The draft bill would include a new portability provisions that would give districts the flexibility to ensure that Title I funds follow low-income children to whatever public school they attend. In a letter to the Senate HELP Committee leaders, NASSP, the National Association of Elementary School Principals, and the American Federation of School Administrators expressed our opposition to any proposal to transform Title I into a private school voucher program. This portability provision is designed to make it easier implement private school vouchers as a next step.
Just over $3 billion would be authorized for Title II, and the allowable state activities look very similar to current law with regard to principals and other school leaders: reforming principal certification and licensure systems to ensure that principals have the instructional leadership skills to help teachers teach and to help students meet challenge academic content standards, developing and improving evaluation systems that “are based in part on evidence of student academic achievement” and may include student academic growth and other measures determined by the state, establishing alternative routes for principal certification, recruiting and retaining principals who are effective in improving student achievement, developing new principal induction and mentoring programs, implementing high-quality professional development programs for principals, developing school leadership academies, supporting efforts to train principals to effectively integrate technology into curricula and instruction, and improving principal preparation programs.
The allowable local activities include professional development for principals, which is a priority for NASSP, but it’s in the same bucket as school libraries; AP, dual enrollment, and early college high school programs; extended learning time; and liability insurance for teachers. It seems very unlikely that any of the funding would actually be used for principal professional development since only 4% is used for that purpose under current law.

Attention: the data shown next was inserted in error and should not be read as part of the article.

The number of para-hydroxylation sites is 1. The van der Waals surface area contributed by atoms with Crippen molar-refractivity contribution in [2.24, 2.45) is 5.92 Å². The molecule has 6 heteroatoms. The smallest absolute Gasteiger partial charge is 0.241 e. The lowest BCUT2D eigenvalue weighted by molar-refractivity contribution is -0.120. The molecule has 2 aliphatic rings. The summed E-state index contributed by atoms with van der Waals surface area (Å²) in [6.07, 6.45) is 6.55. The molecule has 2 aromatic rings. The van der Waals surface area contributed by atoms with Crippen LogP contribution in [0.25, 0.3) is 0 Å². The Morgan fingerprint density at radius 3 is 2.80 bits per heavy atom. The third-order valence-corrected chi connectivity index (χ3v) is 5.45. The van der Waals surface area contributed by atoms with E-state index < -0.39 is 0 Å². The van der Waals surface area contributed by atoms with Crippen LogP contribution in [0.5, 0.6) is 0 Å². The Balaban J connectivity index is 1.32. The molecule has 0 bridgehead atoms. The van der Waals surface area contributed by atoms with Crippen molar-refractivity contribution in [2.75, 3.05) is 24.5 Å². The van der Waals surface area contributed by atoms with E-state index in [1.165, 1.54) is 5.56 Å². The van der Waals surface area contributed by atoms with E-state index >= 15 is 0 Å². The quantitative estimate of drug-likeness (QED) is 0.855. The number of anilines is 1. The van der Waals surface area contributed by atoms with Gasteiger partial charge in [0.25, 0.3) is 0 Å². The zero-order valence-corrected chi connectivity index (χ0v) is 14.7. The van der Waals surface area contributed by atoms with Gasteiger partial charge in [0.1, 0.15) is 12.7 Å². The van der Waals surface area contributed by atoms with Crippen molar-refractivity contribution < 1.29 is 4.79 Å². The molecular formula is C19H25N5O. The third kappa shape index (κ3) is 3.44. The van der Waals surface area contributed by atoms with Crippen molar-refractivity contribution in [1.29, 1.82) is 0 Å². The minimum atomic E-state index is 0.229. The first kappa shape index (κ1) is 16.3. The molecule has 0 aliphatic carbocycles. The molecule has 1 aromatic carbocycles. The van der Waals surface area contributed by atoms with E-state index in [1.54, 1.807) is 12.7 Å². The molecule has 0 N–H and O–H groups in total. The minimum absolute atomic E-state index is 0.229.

$1.6 billion is authorized for Safe and Healthy Students under Title IV. Districts may use the funding for drug and violence prevention activities, before and after school programs, school-based mental health services, mentoring programs for at risk students, school counseling programs, and positive behavioral interventions and supports among other activities.
The draft bill would also eliminate Maintenance of Effort (MOE), which helps ensure the continuity of state and local funding efforts. Current MOE provisions provide the greatest protection to low-wealth districts that generally educate more low-income students. We’re concerned that if states are allowed to cut funding for education, the most vulnerable districts that serve the neediest students could be hurt disproportionately.
Providing flexibility in the use of federal funds, the draft bill would allow states to transfer 100% of their funds between Title II and Title IV.
Comments on the discussion draft should be e-mailed to the Senate HELP Committee at FixingNCLB@help.senate.gov by February 2. NASSP will submit comments and meet with staff for Sen. Alexander and Ranking Member Patty Murray (D-WA) to ensure that the bill supports principals and the teachers and students they serve. For updates on ESEA hearings and the pending markup in February, follow @akarhuse and @balljacki on Twitter.